Carbon Dioxide Capture and Storage

Description: This report provides information for policy makers, scientists and engineers in the field of climate change and reduction of CO2 emissions. It describes sources, capture, transport, and storage of CO2, as well as the costs, economic potential, and societal issues of the technology, including public perception and regulatory aspects.
Date: 2005
Creator: Working Group III of the Intergovernmental Panel on Climate Change
Partner: UNT Libraries

Analyses of the Effects of Global Change on Human Health and Welfare and Human Systems

Description: This document is part of the Synthesis and Assessment Products (SAP) described in the U.S. Climate Change Science Program (CCSP) Strategic Plan. This report is meant to synthesize and communicate the current state of understanding about the characteristics and implications of uncertainty related to climate change and variability to an audience of policymakers, decision makers, and members of the media and general public with an interest in developing a fundamental understanding of the issue.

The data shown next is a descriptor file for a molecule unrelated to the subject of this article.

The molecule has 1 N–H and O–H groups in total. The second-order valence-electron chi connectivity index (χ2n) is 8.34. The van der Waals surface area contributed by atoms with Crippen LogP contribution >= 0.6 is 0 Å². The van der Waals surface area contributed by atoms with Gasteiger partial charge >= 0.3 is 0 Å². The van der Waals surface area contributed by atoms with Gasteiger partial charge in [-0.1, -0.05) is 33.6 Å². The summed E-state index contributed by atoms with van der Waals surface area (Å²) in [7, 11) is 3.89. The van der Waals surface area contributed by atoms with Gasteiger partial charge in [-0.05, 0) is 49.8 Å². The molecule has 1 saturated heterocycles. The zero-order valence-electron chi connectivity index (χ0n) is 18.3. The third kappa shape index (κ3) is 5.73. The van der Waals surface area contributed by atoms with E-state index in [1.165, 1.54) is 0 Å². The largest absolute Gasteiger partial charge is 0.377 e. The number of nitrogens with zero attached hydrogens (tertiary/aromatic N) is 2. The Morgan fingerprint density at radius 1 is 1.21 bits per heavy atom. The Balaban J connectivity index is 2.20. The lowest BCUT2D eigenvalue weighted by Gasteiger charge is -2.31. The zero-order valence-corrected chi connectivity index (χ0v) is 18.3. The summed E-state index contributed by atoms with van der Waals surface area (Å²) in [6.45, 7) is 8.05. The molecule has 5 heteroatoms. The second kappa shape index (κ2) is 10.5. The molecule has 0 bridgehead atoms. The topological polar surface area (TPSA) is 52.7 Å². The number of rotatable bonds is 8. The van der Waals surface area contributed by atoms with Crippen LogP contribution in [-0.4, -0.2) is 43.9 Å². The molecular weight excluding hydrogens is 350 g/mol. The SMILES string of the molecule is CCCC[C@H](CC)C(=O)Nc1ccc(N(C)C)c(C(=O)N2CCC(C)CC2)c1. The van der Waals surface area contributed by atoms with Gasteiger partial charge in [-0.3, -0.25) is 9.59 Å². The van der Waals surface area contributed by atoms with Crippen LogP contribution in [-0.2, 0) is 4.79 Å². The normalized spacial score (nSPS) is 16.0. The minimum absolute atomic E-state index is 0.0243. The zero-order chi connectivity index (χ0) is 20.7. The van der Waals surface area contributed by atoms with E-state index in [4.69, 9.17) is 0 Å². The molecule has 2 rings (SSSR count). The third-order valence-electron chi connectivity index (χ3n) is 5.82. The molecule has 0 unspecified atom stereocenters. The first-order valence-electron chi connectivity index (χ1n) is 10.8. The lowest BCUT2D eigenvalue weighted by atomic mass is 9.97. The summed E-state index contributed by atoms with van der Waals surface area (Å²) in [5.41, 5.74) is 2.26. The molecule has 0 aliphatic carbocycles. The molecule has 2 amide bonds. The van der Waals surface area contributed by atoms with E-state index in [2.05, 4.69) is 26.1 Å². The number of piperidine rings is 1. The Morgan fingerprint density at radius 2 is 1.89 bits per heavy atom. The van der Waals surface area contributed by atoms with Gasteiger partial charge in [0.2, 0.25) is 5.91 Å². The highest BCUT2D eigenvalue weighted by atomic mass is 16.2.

Date: September 2008
Creator: U.S. Climate Change Science Program and the Subcommittee on Global Change Research
Partner: UNT Libraries

Our Changing Planet: The U.S. Climate Change Science Program for Fiscal Year 2009

Description: The report describes activities and plans of the Climate Change Science Program (CCSP), highlighting recent progress in each of the program's research and observational elements. The document also describes how observational and predictive capabilities are being improved and used to create tools to support decision making at local, regional, and national scales to cope with environmental variability and change.
Date: July 2008
Creator: Climate Change Science Program (U.S.)
Partner: UNT Libraries

IPCC Special Report Aviation and the Global Atmosphere: Summary for Policymakers